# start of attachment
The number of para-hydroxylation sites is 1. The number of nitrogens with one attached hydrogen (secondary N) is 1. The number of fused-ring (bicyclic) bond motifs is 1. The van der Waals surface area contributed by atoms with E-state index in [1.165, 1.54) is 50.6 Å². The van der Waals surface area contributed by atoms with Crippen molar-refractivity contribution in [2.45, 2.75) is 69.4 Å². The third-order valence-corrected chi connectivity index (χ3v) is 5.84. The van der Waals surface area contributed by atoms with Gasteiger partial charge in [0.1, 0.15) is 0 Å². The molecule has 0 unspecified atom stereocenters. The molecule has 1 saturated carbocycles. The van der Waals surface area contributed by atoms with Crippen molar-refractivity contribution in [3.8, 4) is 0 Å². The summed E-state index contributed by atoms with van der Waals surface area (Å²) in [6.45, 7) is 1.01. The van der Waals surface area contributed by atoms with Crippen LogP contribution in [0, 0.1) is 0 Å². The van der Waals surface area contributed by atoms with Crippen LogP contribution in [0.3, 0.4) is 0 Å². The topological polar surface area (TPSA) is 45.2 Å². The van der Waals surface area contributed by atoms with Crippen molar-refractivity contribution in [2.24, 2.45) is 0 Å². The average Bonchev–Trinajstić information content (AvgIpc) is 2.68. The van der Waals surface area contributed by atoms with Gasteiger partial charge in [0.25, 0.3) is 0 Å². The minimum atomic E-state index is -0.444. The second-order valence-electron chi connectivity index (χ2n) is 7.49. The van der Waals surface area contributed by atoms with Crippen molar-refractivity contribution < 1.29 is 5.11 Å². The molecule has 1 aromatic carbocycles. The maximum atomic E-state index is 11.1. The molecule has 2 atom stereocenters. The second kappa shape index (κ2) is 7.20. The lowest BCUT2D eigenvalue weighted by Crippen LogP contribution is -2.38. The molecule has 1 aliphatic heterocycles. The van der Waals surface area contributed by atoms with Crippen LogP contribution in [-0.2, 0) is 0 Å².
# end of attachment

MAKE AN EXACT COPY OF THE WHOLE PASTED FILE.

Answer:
The number of para-hydroxylation sites is 1. The number of nitrogens with one attached hydrogen (secondary N) is 1. The number of fused-ring (bicyclic) bond motifs is 1. The van der Waals surface area contributed by atoms with E-state index in [1.165, 1.54) is 50.6 Å². The van der Waals surface area contributed by atoms with Crippen molar-refractivity contribution in [2.45, 2.75) is 69.4 Å². The third-order valence-corrected chi connectivity index (χ3v) is 5.84. The van der Waals surface area contributed by atoms with Gasteiger partial charge in [0.1, 0.15) is 0 Å². The molecule has 0 unspecified atom stereocenters. The molecule has 1 saturated carbocycles. The van der Waals surface area contributed by atoms with Crippen molar-refractivity contribution in [3.8, 4) is 0 Å². The summed E-state index contributed by atoms with van der Waals surface area (Å²) in [6.45, 7) is 1.01. The van der Waals surface area contributed by atoms with Crippen LogP contribution in [0, 0.1) is 0 Å². The van der Waals surface area contributed by atoms with Crippen LogP contribution in [0.3, 0.4) is 0 Å². The topological polar surface area (TPSA) is 45.2 Å². The van der Waals surface area contributed by atoms with Crippen molar-refractivity contribution in [2.24, 2.45) is 0 Å². The average Bonchev–Trinajstić information content (AvgIpc) is 2.68. The van der Waals surface area contributed by atoms with Gasteiger partial charge in [0.25, 0.3) is 0 Å². The minimum atomic E-state index is -0.444. The second-order valence-electron chi connectivity index (χ2n) is 7.49. The van der Waals surface area contributed by atoms with Crippen molar-refractivity contribution < 1.29 is 5.11 Å². The molecule has 1 aromatic carbocycles. The maximum atomic E-state index is 11.1. The molecule has 2 atom stereocenters. The second kappa shape index (κ2) is 7.20. The lowest BCUT2D eigenvalue weighted by Crippen LogP contribution is -2.38. The molecule has 1 aliphatic heterocycles. The van der Waals surface area contributed by atoms with Crippen LogP contribution in [-0.2, 0) is 0 Å².